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On Wednesday, Allied Nevada Gold Corp (AMEX:ANV) reported its second quarter earnings and discussed the following topics in its earnings conference call. Take a look.
Zach Zolnierz – GMP Securities: This is actually (Zach Zolnierz) calling in for George. So, I guess my first question, the 150,000 ounces in sales for the year that you guys are now projecting. Does that include the 16,000 to 17,000 ounces of gold on carbon?
Scott A. Caldwell – President and CEO: Yeah, it does include carbon sales. And so, yeah, key to that number is we’ve got to execute on the carbon sales side. Part of that obviously, our plant is now although not at site yet, will be arriving in September. We think we’ll have a commission in October. It’s a real simple plant. It’s a batch plant; five tons every 72 hours of atmospheric strip carbon. So part of that is that where we can strip our own carbon. We still have the arrangement with Yukon Nevada, and finally we’re successful in getting about 900 tons process there just recently – or 900 ounces, sorry, about 10 tons of carbon, 900 ounces and recoverable or payable. And so, between the two, we think we can get the 16,000 ounce inventory. However, at the end of the year, we will still have ounces on carbon because we’ll continue to load carbon, and as our grades are improving, more and more ounces get deposited on carbon. So at the end of the year, we’ll still have an inventory on carbon. So, we will not be at a zero inventory in carbon at year’s end.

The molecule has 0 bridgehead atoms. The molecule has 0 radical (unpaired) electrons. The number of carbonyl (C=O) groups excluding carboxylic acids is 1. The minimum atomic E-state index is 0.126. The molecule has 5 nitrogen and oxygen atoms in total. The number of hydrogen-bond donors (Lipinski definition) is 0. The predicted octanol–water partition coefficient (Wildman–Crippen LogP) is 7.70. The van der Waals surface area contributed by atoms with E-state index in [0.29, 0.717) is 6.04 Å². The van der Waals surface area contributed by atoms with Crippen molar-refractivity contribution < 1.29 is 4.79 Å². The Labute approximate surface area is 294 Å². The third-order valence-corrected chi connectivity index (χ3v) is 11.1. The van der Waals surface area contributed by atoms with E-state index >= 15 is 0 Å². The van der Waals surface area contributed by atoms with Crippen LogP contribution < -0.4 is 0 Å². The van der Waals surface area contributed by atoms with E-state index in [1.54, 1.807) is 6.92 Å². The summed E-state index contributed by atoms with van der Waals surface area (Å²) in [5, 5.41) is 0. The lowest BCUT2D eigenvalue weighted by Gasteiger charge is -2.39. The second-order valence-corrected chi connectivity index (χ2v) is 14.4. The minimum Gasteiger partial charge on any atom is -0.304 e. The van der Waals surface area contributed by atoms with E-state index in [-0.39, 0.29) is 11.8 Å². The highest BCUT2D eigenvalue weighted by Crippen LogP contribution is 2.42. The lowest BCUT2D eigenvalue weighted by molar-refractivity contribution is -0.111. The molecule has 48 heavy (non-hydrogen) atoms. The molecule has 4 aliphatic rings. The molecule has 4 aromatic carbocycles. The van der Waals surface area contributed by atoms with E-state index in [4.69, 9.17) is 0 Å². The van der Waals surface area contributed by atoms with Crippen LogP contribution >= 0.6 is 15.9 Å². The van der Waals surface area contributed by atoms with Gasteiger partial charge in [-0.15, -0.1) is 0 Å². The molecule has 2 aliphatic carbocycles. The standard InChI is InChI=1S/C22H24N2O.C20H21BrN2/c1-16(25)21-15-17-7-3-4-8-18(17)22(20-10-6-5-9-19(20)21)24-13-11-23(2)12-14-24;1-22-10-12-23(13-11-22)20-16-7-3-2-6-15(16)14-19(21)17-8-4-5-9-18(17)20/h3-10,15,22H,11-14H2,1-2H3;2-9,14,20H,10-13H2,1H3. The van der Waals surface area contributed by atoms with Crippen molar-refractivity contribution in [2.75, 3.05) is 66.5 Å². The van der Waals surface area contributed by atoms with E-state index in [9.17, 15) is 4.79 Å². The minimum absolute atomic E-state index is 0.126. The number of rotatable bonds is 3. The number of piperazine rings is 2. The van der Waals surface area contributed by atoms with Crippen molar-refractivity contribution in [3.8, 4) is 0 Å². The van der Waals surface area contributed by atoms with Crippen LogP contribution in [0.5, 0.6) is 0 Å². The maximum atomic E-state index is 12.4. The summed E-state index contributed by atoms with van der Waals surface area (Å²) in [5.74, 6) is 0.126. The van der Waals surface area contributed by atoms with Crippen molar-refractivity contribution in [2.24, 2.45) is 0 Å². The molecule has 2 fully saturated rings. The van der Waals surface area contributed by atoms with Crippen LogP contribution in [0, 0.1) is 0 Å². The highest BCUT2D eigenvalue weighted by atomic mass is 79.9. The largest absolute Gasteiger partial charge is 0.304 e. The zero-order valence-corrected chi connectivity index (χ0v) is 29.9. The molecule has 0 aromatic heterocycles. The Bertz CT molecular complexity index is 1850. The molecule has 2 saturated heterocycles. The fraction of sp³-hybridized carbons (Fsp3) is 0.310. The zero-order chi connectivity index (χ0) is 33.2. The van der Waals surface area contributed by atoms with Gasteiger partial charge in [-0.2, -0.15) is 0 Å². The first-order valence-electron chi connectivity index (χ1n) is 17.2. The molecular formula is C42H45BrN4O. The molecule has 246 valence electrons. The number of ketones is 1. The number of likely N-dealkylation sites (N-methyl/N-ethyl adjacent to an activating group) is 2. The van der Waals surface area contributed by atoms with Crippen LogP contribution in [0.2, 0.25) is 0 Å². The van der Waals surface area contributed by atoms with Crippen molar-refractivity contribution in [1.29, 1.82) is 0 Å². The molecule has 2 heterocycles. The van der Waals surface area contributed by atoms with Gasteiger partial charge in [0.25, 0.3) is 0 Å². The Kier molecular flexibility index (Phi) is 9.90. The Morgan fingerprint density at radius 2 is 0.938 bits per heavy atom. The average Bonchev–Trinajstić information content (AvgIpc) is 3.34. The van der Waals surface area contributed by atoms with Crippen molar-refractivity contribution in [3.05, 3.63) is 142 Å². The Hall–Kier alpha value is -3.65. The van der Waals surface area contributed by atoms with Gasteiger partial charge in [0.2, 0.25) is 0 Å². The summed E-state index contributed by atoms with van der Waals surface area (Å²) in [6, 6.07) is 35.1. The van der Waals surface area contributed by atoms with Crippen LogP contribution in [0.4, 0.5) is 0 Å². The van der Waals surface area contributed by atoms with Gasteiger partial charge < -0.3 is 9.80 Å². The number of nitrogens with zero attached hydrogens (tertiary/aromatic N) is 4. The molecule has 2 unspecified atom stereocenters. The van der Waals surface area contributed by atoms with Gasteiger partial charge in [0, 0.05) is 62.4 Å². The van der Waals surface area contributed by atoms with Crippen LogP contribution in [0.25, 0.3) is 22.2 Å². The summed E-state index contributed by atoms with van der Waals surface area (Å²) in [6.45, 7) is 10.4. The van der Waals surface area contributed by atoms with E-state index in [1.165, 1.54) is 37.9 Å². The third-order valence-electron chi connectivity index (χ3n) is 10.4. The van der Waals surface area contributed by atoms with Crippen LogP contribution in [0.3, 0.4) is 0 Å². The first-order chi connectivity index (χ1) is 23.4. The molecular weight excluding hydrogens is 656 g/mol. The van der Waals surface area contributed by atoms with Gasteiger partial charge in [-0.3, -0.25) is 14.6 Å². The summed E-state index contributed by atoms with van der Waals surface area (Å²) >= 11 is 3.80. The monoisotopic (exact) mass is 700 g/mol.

Zach Zolnierz – GMP Securities: So adding on that question, when we look to reach the gap between the 180 and 150, is there a way we can think about that between the carbon that won’t be sold and then the solution stacking, or is that 30,000; is that related more to the solution stacking?
Scott A. Caldwell – President and CEO: It’ll be a combination of the two solutions stacking. But we’ll get that gold. It’ll be in carbon sludge in part solution. But we should start to see that gap close in the first quarter of 2013. Obviously, we’re not – we aren’t (releasing on) ’13 yet, but that’s when we see that coming out. And carbon, our plant, again, it will do 10 tons a week, if you’d like; five tons every 72 hours. So, 10 tons of carbon a week and not only will it process all we produced, it will allow us to catch up over a period of time, 180 day period and then we’d be caught up and so we’d be able to stay current at month-to-month if you like, week-to-week on the carbon production. Ultimately our goal is to shutdown the carbon columns, but you won’t see that towards the end of ’13 or early ’14.
Zach Zolnierz – GMP Securities: So, my second question in regards to recovery rates in the quarter. Could you comment on how they were pacing and maybe where they’re pacing today?